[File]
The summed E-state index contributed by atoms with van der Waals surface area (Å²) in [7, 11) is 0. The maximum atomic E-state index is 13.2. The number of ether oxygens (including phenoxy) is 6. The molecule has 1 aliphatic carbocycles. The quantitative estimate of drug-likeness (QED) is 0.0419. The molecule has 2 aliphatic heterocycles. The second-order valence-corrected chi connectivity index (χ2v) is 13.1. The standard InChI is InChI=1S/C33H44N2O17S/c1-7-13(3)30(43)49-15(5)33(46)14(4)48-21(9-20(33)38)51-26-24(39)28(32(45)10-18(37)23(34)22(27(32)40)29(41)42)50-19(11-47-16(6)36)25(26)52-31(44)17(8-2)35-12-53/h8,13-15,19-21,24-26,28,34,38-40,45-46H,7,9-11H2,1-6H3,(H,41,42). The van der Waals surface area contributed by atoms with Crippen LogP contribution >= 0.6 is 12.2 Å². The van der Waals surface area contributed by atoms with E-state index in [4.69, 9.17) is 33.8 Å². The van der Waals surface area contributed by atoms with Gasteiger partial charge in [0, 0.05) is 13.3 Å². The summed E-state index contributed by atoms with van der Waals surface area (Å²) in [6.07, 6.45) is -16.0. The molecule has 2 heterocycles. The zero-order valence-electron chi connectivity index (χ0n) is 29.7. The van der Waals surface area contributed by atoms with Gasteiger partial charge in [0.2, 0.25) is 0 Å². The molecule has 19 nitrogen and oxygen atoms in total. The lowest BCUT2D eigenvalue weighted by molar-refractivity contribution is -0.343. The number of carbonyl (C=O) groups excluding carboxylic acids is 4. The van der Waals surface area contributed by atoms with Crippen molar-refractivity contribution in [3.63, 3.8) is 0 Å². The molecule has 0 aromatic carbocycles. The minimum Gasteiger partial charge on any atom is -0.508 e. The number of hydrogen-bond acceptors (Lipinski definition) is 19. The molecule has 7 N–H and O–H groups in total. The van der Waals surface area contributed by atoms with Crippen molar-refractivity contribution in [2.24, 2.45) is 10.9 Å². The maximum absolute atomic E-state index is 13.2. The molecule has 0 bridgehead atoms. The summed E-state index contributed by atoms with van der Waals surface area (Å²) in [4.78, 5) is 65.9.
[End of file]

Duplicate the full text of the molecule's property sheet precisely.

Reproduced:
The summed E-state index contributed by atoms with van der Waals surface area (Å²) in [7, 11) is 0. The maximum atomic E-state index is 13.2. The number of ether oxygens (including phenoxy) is 6. The molecule has 1 aliphatic carbocycles. The quantitative estimate of drug-likeness (QED) is 0.0419. The molecule has 2 aliphatic heterocycles. The second-order valence-corrected chi connectivity index (χ2v) is 13.1. The standard InChI is InChI=1S/C33H44N2O17S/c1-7-13(3)30(43)49-15(5)33(46)14(4)48-21(9-20(33)38)51-26-24(39)28(32(45)10-18(37)23(34)22(27(32)40)29(41)42)50-19(11-47-16(6)36)25(26)52-31(44)17(8-2)35-12-53/h8,13-15,19-21,24-26,28,34,38-40,45-46H,7,9-11H2,1-6H3,(H,41,42). The van der Waals surface area contributed by atoms with Crippen LogP contribution >= 0.6 is 12.2 Å². The van der Waals surface area contributed by atoms with E-state index in [4.69, 9.17) is 33.8 Å². The van der Waals surface area contributed by atoms with Gasteiger partial charge in [0, 0.05) is 13.3 Å². The summed E-state index contributed by atoms with van der Waals surface area (Å²) in [6.07, 6.45) is -16.0. The molecule has 2 heterocycles. The zero-order valence-electron chi connectivity index (χ0n) is 29.7. The van der Waals surface area contributed by atoms with Gasteiger partial charge in [0.2, 0.25) is 0 Å². The molecule has 19 nitrogen and oxygen atoms in total. The lowest BCUT2D eigenvalue weighted by molar-refractivity contribution is -0.343. The number of carbonyl (C=O) groups excluding carboxylic acids is 4. The van der Waals surface area contributed by atoms with Crippen molar-refractivity contribution in [3.63, 3.8) is 0 Å². The molecule has 0 aromatic carbocycles. The minimum Gasteiger partial charge on any atom is -0.508 e. The number of hydrogen-bond acceptors (Lipinski definition) is 19. The molecule has 7 N–H and O–H groups in total. The van der Waals surface area contributed by atoms with Crippen molar-refractivity contribution in [2.24, 2.45) is 10.9 Å². The maximum absolute atomic E-state index is 13.2. The molecule has 0 bridgehead atoms. The summed E-state index contributed by atoms with van der Waals surface area (Å²) in [4.78, 5) is 65.9.